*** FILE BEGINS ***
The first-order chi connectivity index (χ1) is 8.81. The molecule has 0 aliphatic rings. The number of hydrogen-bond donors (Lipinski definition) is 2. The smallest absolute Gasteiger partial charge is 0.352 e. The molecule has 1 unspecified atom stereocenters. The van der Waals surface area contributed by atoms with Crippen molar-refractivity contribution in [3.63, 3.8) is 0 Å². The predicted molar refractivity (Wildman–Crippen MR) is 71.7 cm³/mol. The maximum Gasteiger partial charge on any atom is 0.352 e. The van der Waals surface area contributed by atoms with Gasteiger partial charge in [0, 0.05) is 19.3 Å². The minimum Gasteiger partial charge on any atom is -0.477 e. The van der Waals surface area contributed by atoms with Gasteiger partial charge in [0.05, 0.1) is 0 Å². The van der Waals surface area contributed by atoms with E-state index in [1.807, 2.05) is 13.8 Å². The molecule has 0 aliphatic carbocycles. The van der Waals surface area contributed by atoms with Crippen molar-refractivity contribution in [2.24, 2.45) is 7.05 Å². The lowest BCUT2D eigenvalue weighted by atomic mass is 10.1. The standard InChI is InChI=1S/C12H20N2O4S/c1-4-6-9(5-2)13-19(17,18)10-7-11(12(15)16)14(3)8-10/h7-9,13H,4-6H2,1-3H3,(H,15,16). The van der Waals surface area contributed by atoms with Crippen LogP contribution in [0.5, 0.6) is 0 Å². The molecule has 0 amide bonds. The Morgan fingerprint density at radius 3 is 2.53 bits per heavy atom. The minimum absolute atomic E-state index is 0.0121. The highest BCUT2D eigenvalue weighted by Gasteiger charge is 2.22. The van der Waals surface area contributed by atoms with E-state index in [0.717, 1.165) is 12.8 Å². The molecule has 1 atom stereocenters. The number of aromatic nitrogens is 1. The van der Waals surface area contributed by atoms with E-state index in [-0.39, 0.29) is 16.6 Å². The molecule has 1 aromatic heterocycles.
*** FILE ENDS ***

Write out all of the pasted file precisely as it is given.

The first-order chi connectivity index (χ1) is 8.81. The molecule has 0 aliphatic rings. The number of hydrogen-bond donors (Lipinski definition) is 2. The smallest absolute Gasteiger partial charge is 0.352 e. The molecule has 1 unspecified atom stereocenters. The van der Waals surface area contributed by atoms with Crippen molar-refractivity contribution in [3.63, 3.8) is 0 Å². The predicted molar refractivity (Wildman–Crippen MR) is 71.7 cm³/mol. The maximum Gasteiger partial charge on any atom is 0.352 e. The van der Waals surface area contributed by atoms with Gasteiger partial charge in [0, 0.05) is 19.3 Å². The minimum Gasteiger partial charge on any atom is -0.477 e. The van der Waals surface area contributed by atoms with Gasteiger partial charge in [0.05, 0.1) is 0 Å². The van der Waals surface area contributed by atoms with E-state index in [1.807, 2.05) is 13.8 Å². The molecule has 0 aliphatic carbocycles. The van der Waals surface area contributed by atoms with Crippen molar-refractivity contribution in [2.24, 2.45) is 7.05 Å². The lowest BCUT2D eigenvalue weighted by atomic mass is 10.1. The standard InChI is InChI=1S/C12H20N2O4S/c1-4-6-9(5-2)13-19(17,18)10-7-11(12(15)16)14(3)8-10/h7-9,13H,4-6H2,1-3H3,(H,15,16). The van der Waals surface area contributed by atoms with Crippen LogP contribution in [0.5, 0.6) is 0 Å². The molecule has 0 amide bonds. The Morgan fingerprint density at radius 3 is 2.53 bits per heavy atom. The minimum absolute atomic E-state index is 0.0121. The highest BCUT2D eigenvalue weighted by Gasteiger charge is 2.22. The van der Waals surface area contributed by atoms with E-state index in [0.717, 1.165) is 12.8 Å². The molecule has 1 atom stereocenters. The number of aromatic nitrogens is 1. The van der Waals surface area contributed by atoms with E-state index in [-0.39, 0.29) is 16.6 Å². The molecule has 1 aromatic heterocycles.